in direct contact with the water to be treated, which is known
as mixed liquor. Through a permeate pump, a vacuum is applied
to a header connected to the membranes. The vacuum draws the
water through the ZeeWeed membranes, filtering out solids,
along with bacteria and viruses. The filtered water, or
permeate, can then be further treated, reused or discharged as
Select 2 at www.HydrocarbonProcessing.com/RS
Alliance brings together production technology
UOP LLC, a Honeywell company, has formed a licensing
alliance with ExxonMobil Research & Engineering Co. (EMRE)
to offer integrated solutions for producing lubricant oils and
high-quality fuels. The agreement between Honeywell UOP and
EMRE will reportedly provide a one-stop solution for refiners
to maximize lubricant oil and diesel fuel production levels.
The alliance harmonizes EMRE technology, used to produce lube
base oils for use in motor oil, with UOP hydroprocessing
solutions that produce the high-quality feedstocks needed for lubricant
Users will also have access to integrated process design
solutions for EMRE fuel-dewaxing technologies and UOP
hydroprocessing solutions to produce high-cetane, ultra-clean
diesel for cold climates in a single engineering package.
By bringing together these two well-established
portfolios, we are maximizing solutions for our customers to
produce more and better products from each barrel of
crude, said Pete Piotrowski, vice president and general
manager of Process Technology and Equipment for
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Redesigned analyzer for H2S in crude oil
Fig. 2. Applied
Analytics headspace system.
The OMA-300 hydrogen sulfide (H2S) analyzer
crude oil edition from Applied Analytics, Inc. (AAI) is a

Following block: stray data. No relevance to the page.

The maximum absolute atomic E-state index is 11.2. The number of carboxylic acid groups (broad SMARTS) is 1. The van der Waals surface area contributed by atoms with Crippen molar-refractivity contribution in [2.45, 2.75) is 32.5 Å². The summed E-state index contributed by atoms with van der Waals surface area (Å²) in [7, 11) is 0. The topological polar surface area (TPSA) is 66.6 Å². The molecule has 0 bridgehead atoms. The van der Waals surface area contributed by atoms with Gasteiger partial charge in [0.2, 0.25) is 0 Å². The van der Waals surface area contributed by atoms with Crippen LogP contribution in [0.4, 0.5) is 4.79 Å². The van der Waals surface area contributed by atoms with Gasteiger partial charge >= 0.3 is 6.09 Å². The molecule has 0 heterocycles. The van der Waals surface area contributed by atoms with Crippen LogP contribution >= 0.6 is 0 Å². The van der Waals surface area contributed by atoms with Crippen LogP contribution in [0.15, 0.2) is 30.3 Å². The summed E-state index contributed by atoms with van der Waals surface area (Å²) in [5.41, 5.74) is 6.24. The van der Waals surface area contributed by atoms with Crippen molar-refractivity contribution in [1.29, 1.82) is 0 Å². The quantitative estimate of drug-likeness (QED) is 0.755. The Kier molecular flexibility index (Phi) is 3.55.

specialized configuration of the OMA-300 H2S system.
Equipped with a headspace sample-conditioning system, it
monitors an opaque liquid process. When a sample is too dark or
dirty to transmit a light signal, the headspace system is said
to produce a representative vapor-phase sample that can be
easily monitored via ultraviolet-visible absorbance
spectroscopy and correlated to the chemical composition of the
AAI has always offered a highly effective solution for
measuring H2S in opaque liquids, but the current
demand for crude analysis has given us cause to rethink our
offering, said Dan Murphy, senior mechanical engineer.
The process resulted in modifications to the crude oil
edition of the OMA-300 H2S. The refined design puts
everything in one enclosure and adds the capability to monitor
multiple crude streams at once using multiple headspace columns
running in parallel.
Select 4 at www.HydrocarbonProcessing.com/RS
Renewable fuel options for condensing hydronic boiler
Fig. 3. Fultons
Fultons Vantage boiler, which has been available since
2003 as an ultra-high-efficiency condensing hydronic boiler, is
said to be drawing attention for its ability to use B100
biodiesel and ultra-low-sulfur (under 15 ppm) heating oils for
full condensing operation. As a result of comprehensive
testing at the independent Brookhaven National Laboratory, it
has been proven that the Vantage can meet or exceed the thermal
efficiencies attainable with natural gas, said Erin
Sperry, Fultons commercial heating product manager.
The biodiesels used in the Brookhaven testing facility
included biodiesels produced from both soybeans and recycled
tallow. According to findings, ignition on B100 biodiesel, even
from a cold start, was identical to traditional No. 2 heating
oil. Testing also discovered that carbon-monoxide emissions and smoke-number readings
were essentially maintained at zero during steady-state
operation and at a normal excess-air level of 25%. Following
test runs, burner head inspections found no significant coke
deposits and measurable reductions for NOx,
SO2 and soot were observed. Predicted corrosion
rates were in the acceptable range for the application.
Boiler-jacket lossmonitored using the standards of the
American Society of Heating, Refrigerating and Air-Conditioning
Engineers (ASHRAE) Standard 103was found to be 0.2% of
steady-state input, a very low value.
At Brookhaven, boiler efficiency was measured using both an
indirect flue-loss method and a direct input/output method. As
typically observed with hydronic boilers, efficiency and
condensate collection rate are impacted by the return-water
temperature. At high fire with a return-water temperature of
122°F, efficiency was found to be 88%. At low fire with a
return-water temperature of 90°F, efficiency was 93%. Under
BTS-2000 test conditions of 80°F, return-water temperature
and 180°F supply-water temperature, the rated efficiency
was 98% at high fire.